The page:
Review: The Heat


The Heat is an odd movie. It’s a buddy cop film with two women at the center. That alone should be a breath of fresh air thanks to the alarming lack of female led films this Summer (or at all), but unfortunately, The Heat tries to distance itself from any sort of originality thanks to its lack of creative character work, well thought out plot, or jokes that don’t involve appearance. 

But hey, The Heat is a comedy isn’t it? It shouldn’t matter if the plot is generic as long as the jokes are funny and the chemistry between the two leads is enticing, right? Unfortunately despite it’s notable attempt at something different, we’ve already seen The Heat numerous times before.

Watching The Heat is like warming a day old slice of pizza in the microwave. You remember what it tasted like the night before, and it sort of looks the same, but all you get when you bite is a rubbery mess. 

The Heat Red Band Trailer

The Heat
Director: Paul Feig
Release Date: June 28, 2013
Rating: R

It’s hard to type this brief synopsis without feeling that it’s been regurgitated over and over, so stop me if you’ve heard this before. Ashburn (Sandra Bullock) is a straight laced, lonely, over-achieving FBI agent that doesn’t get along with her coworkers due to her arrogance. Mullins (Melissa McCarthy) is a brash, hostile detective who throws herself (quite literally) completely into her job. The two are then forced to work together in order to stop a new drug lord in Boston. While the plot itself is generic, there is a notable attempt to alleviate this by bringing in fresh perspectives. 

I want to get this point out of the way first since it’s been bugging me so much. The two character archetypes presented here have been done to death (brash loudmouth and quiet prude) but, because they’re being portrayed by women, the film pretends as if the concept is fresh. It’s hard to explain exactly what the film is trying to do with its premise (which is why it’s been bugging me), but it’s like someone is telling I should be happy with a rundown car just because someone threw a new coat of paint over it. Sure it’s terrible that it has taken this long to have a buddy cop film with women at the forefront, but that doesn’t mean that something that lacks as much effort as The Heat should get praise for it. In fact when you inspect where most of the comedy comes from, we’re supposed to pity these two women. 

Sandra Bullock does the best with what she’s given, but she ends up becoming Miss Congeniality once again. And while I’ve always found Sandra Bullock’s brand of awkward physicality charming, there’s only so much she can do, “Oh she’s falling over again, LOL.” The most unfortunate turn out in The Heat is Melissa McCarthy. I always held out this hope that she would shine in a lead role since she’s done so well in each supporting role she’s had (Mike & Molly, Bridesmaids, The Hangover Part III), but it still seems that the proper material for McCarthy is still out of her reach. McCarthy’s Mullins still plays second fiddle to Bullock, as she’s more of the obnoxious side character, and more of the “jokes” involve her use of expletives (for the first 30 minutes, McCarthy is absolutely grating). And there are plenty of them. If you sat there and counted how many times the expletive “f*ck” was used within the film you would have counted all of your fingers and toes six times over.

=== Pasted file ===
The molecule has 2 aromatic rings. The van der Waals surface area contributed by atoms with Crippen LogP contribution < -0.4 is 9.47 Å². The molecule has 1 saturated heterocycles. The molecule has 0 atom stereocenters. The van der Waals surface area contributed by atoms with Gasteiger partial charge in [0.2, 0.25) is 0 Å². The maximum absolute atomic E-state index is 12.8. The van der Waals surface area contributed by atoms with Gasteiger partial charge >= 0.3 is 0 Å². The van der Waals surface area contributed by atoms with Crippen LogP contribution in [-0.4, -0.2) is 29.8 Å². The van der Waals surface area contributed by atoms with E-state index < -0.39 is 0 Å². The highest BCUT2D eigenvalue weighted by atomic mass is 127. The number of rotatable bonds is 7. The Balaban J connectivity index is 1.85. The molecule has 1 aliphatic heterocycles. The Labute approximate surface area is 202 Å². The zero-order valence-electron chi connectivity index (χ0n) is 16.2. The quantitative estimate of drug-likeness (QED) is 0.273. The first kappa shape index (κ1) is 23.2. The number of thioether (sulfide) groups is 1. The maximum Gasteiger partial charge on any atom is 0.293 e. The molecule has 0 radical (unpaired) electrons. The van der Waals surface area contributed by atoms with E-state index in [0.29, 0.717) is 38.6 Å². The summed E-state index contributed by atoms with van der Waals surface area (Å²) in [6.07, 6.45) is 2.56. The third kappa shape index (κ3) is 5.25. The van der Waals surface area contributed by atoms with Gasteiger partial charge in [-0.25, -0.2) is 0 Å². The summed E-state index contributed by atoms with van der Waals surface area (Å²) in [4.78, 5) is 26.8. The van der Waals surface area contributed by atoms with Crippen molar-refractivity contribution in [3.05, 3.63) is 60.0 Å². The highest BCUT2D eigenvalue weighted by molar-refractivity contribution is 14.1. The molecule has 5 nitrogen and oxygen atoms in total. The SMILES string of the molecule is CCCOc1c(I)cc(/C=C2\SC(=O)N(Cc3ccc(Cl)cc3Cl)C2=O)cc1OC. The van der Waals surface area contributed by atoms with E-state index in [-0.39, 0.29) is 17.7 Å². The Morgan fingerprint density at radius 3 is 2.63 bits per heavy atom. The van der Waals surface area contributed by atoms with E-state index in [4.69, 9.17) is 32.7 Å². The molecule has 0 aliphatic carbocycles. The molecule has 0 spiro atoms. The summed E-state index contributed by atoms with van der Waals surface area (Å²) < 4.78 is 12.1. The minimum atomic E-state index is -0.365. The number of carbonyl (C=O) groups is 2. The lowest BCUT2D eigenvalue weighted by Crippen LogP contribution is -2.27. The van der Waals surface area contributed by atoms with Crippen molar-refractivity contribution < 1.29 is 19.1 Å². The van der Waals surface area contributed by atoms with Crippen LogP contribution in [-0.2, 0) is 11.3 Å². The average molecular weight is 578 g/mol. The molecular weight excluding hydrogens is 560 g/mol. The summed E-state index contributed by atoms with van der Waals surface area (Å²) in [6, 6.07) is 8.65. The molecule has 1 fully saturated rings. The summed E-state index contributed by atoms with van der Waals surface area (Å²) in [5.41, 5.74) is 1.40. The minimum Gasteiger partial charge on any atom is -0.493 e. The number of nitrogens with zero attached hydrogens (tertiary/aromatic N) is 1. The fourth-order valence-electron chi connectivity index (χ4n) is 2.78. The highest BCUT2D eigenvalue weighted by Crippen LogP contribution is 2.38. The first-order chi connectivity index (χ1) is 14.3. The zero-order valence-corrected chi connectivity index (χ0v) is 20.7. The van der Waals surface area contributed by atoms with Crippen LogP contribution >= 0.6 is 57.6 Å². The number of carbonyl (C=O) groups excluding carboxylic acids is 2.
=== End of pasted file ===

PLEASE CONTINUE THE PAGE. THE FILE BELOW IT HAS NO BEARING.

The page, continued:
When reviewing a comedic film, I always like to criticize the origins of the jokes. In The Heat, about 70-73% of the jokes stem from the appearance of the film’s two leads. Whether or not this is a result of the film being led by women (who’re thankfully surrounded by incompetent men and the one romantic interest. Yes, there’s a romantic interest too), or a result of Paul Feig’s script (he wrote Bridesmaids too, and that should indicate his sense of humor), is still in question. For example, one of the most relied on gags in the film is Bullock’s hair. You see how in each of the images in this review her hair is slightly askew? That’s the film’s visual cue for comedy. Every time the film goes into “comedy mode” rather than action, Bullock’s hair is frayed. It’s like The Heat’s very own laugh track. 

The worst thing about The Heat? There’s very little action for the two women. They’re always being captured, or injured, or outsmarted. Although I’ll give props for The Heat not resulting in a big shootout for its climax, part of me would’ve loved to see Bullock and McCarthy at least be badasses for a little while. They deserve it. Bullock gets one cool line, but even that involves marriage. It’s a shame, really. 

The Heat is a generic buddy cop film through and through. You could have replaced the two women with other tropes in the genre (white/black, veteran/rookie, police/cops) with very little issue. It’s not the best in its genre, but it’s not the worst either. You’ll find some laughs here as long as you don’t care what you’re laughing at, the dialogue is mostly filler (and laced with expletives for the sake of an R rating), the action is unfortunately absent (and whatever action does take place has bad CG), the soundtrack feels like filler as it plays through every inactive moment instead of adding substance to any of the scenes, and worst of all, Bullock and McCarthy couldn’t even be badasses in their own cop movie. 

The Heat won’t warm you up at all. Wear a sweater.